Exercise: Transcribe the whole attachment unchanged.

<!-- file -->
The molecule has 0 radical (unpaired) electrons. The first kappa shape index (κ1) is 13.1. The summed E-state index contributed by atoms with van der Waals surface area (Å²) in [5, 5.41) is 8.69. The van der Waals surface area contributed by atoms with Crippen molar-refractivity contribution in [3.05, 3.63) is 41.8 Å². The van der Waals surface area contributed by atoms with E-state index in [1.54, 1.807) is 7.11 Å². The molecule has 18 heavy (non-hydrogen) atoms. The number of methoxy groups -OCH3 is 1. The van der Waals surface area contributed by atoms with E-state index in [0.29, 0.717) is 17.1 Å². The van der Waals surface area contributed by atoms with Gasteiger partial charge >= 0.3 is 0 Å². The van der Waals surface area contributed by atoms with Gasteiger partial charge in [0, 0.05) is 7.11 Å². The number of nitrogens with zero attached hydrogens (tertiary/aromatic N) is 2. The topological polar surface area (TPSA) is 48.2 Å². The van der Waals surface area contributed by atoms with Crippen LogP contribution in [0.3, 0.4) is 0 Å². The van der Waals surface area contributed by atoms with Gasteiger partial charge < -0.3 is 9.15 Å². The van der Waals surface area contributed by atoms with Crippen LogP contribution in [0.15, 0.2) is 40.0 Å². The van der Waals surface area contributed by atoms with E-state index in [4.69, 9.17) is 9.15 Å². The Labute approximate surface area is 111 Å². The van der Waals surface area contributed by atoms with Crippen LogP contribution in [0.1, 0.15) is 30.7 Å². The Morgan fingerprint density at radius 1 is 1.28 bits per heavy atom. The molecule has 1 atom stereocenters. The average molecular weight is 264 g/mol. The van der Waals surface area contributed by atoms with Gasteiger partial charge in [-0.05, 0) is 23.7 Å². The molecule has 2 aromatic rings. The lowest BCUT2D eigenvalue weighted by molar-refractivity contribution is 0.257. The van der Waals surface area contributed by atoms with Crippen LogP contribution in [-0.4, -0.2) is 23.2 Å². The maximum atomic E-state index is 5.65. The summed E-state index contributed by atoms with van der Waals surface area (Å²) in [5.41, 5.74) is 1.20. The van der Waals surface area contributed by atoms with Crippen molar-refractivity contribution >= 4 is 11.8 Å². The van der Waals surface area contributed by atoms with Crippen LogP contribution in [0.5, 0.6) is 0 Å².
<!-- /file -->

The molecule has 0 radical (unpaired) electrons. The first kappa shape index (κ1) is 13.1. The summed E-state index contributed by atoms with van der Waals surface area (Å²) in [5, 5.41) is 8.69. The van der Waals surface area contributed by atoms with Crippen molar-refractivity contribution in [3.05, 3.63) is 41.8 Å². The van der Waals surface area contributed by atoms with E-state index in [1.54, 1.807) is 7.11 Å². The molecule has 18 heavy (non-hydrogen) atoms. The number of methoxy groups -OCH3 is 1. The van der Waals surface area contributed by atoms with E-state index in [0.29, 0.717) is 17.1 Å². The van der Waals surface area contributed by atoms with Gasteiger partial charge >= 0.3 is 0 Å². The van der Waals surface area contributed by atoms with Gasteiger partial charge in [0, 0.05) is 7.11 Å². The number of nitrogens with zero attached hydrogens (tertiary/aromatic N) is 2. The topological polar surface area (TPSA) is 48.2 Å². The van der Waals surface area contributed by atoms with Crippen LogP contribution in [0.3, 0.4) is 0 Å². The van der Waals surface area contributed by atoms with Gasteiger partial charge < -0.3 is 9.15 Å². The van der Waals surface area contributed by atoms with Crippen LogP contribution in [0.15, 0.2) is 40.0 Å². The van der Waals surface area contributed by atoms with E-state index in [4.69, 9.17) is 9.15 Å². The Labute approximate surface area is 111 Å². The van der Waals surface area contributed by atoms with Crippen LogP contribution in [0.1, 0.15) is 30.7 Å². The Morgan fingerprint density at radius 1 is 1.28 bits per heavy atom. The molecule has 1 atom stereocenters. The average molecular weight is 264 g/mol. The van der Waals surface area contributed by atoms with Gasteiger partial charge in [-0.05, 0) is 23.7 Å². The molecule has 2 aromatic rings. The lowest BCUT2D eigenvalue weighted by molar-refractivity contribution is 0.257. The van der Waals surface area contributed by atoms with Crippen LogP contribution in [-0.4, -0.2) is 23.2 Å². The maximum atomic E-state index is 5.65. The summed E-state index contributed by atoms with van der Waals surface area (Å²) in [5.41, 5.74) is 1.20. The van der Waals surface area contributed by atoms with Crippen molar-refractivity contribution >= 4 is 11.8 Å². The van der Waals surface area contributed by atoms with Crippen LogP contribution in [0.5, 0.6) is 0 Å².